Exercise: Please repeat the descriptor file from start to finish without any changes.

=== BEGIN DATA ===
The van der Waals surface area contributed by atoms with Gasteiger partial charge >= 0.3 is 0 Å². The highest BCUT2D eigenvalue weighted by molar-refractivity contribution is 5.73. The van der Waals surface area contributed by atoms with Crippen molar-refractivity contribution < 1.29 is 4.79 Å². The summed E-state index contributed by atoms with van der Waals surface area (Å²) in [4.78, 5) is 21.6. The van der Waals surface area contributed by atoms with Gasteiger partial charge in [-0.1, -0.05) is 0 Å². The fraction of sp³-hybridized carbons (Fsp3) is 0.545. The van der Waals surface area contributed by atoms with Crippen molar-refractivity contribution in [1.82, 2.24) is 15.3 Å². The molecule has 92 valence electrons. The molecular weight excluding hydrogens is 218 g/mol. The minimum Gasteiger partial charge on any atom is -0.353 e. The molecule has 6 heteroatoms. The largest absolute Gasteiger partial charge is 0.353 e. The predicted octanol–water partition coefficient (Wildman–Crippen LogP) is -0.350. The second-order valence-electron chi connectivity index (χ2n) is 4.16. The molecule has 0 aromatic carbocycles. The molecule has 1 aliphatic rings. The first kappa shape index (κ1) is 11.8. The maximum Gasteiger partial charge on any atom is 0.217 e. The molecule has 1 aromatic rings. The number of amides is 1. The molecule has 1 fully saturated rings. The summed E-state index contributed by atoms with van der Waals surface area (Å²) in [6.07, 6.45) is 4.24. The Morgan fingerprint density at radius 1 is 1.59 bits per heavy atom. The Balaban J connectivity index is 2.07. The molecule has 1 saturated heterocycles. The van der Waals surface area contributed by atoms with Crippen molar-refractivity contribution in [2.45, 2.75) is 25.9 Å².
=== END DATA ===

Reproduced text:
The van der Waals surface area contributed by atoms with Gasteiger partial charge >= 0.3 is 0 Å². The highest BCUT2D eigenvalue weighted by molar-refractivity contribution is 5.73. The van der Waals surface area contributed by atoms with Crippen molar-refractivity contribution < 1.29 is 4.79 Å². The summed E-state index contributed by atoms with van der Waals surface area (Å²) in [4.78, 5) is 21.6. The van der Waals surface area contributed by atoms with Gasteiger partial charge in [-0.1, -0.05) is 0 Å². The fraction of sp³-hybridized carbons (Fsp3) is 0.545. The van der Waals surface area contributed by atoms with Crippen molar-refractivity contribution in [1.82, 2.24) is 15.3 Å². The molecule has 92 valence electrons. The molecular weight excluding hydrogens is 218 g/mol. The minimum Gasteiger partial charge on any atom is -0.353 e. The molecule has 6 heteroatoms. The largest absolute Gasteiger partial charge is 0.353 e. The predicted octanol–water partition coefficient (Wildman–Crippen LogP) is -0.350. The second-order valence-electron chi connectivity index (χ2n) is 4.16. The molecule has 0 aromatic carbocycles. The molecule has 1 aliphatic rings. The first kappa shape index (κ1) is 11.8. The maximum Gasteiger partial charge on any atom is 0.217 e. The molecule has 1 aromatic rings. The number of amides is 1. The molecule has 1 fully saturated rings. The summed E-state index contributed by atoms with van der Waals surface area (Å²) in [6.07, 6.45) is 4.24. The Morgan fingerprint density at radius 1 is 1.59 bits per heavy atom. The Balaban J connectivity index is 2.07. The molecule has 1 saturated heterocycles. The van der Waals surface area contributed by atoms with Crippen molar-refractivity contribution in [2.45, 2.75) is 25.9 Å².